Many parents and doctors focus on the physical effects of teen obesity, but what about the psychological and emotional ramifications? Obesity can lead to heart disease, asthma, diabetes, and hypertension. However, the mental and emotional effects of child obesity on self esteem can be even more immense. For this reason, depression, anxiety, and poor body image resulting from obesity should be the greater concern for most.
Studies have shown that obese teens have considerably lower self esteem than their non-obese peers. The disparity in self-confidence is most prevalent around age 14, which also happens to be a critical time for teens because it is when they develop their sense of self worth. Young teenagers around this age are also more often subjected to teasing, taunting, and poor treatment. This can result in depression or anger issues.
Teens with low self-esteem often feel lonely, nervous, or are generally sad. They are also more inclined to experiment with cigarettes, alcohol, and drugs. Withdrawal from social activities and family, in addition to loss of interest in favorite hobbies, is a clear indication that something is awry.
There are a variety of factors that have contributed to a rise in obesity among teens. While genetics play a role for some, poor diet and a sedentary lifestyle are often the cause for most. Teens today consume too much junk food and sugary drinks and don’t exercise as much as in previous generations. Temptations from television, video games, and computers are often cited as the reasons for a decrease in physical activity.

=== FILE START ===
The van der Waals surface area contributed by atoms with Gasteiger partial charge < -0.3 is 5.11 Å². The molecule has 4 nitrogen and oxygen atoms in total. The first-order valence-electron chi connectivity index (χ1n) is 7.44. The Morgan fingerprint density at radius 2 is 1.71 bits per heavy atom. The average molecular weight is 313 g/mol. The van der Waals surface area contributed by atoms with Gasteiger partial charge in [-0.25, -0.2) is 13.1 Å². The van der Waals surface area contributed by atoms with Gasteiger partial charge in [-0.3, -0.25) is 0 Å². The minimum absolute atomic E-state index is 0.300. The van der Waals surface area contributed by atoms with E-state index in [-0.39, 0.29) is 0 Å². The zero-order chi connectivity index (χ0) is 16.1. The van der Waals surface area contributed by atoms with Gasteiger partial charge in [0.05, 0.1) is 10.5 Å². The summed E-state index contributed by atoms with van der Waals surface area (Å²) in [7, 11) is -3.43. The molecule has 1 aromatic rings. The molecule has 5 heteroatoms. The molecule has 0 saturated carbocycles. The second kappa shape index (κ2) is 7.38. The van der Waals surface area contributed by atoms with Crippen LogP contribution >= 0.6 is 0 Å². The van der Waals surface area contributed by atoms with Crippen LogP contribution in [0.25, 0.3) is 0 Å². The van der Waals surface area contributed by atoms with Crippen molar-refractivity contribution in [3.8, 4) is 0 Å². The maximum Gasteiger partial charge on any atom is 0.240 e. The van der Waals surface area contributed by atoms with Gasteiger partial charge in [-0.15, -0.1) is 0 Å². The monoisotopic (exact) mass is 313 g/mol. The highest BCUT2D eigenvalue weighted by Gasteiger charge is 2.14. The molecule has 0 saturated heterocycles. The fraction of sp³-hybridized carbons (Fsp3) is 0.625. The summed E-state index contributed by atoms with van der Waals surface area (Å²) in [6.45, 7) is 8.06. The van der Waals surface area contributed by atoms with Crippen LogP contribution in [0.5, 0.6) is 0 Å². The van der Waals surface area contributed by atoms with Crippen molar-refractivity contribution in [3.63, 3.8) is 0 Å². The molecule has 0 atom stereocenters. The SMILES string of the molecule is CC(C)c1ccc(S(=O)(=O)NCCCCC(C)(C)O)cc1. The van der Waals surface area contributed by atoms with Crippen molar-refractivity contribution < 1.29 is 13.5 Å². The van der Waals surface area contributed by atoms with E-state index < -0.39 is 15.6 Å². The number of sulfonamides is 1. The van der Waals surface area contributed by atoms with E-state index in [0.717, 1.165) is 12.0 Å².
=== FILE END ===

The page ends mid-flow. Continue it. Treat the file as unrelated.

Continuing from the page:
Professionals suggest that the parents of children who are dealing with teen obesity engage their children in an open dialogue about the issue. Together, parents and teens can work on a plan that is attainable. Efforts to fix the problem should focus on lifestyle issues rather than a calorie count because attempting to impose a strict diet could contribute to the teen’s poor self esteem. Incorporate the assistance of a medical professional, but allow the teen to take charge during visits in an effort to build confidence. Parents should encourage and participate in improving diet and increasing activity as well.
Jamaica Hospital has a variety of services to help those facing the issue of teen obesity, including nutritional counseling and adolescent mental health services. Speak to your child’s pediatrician or make an appointment at Jamaica Hospital’s Pediatric Ambulatory Care Center at 718-206-7001 to find the best treatment options for your teen.
All content of this newsletter is intended for general information purposes only and is not intended or implied to be a substitute for professional medical advice, diagnosis or treatment. Please consult a medical professional before adopting any of the suggestions on this page. You must never disregard professional medical advice or delay seeking medical treatment based upon any content of this newsletter. PROMPTLY CONSULT YOUR PHYSICIAN OR CALL 911 IF YOU BELIEVE YOU HAVE A MEDICAL EMERGENCY.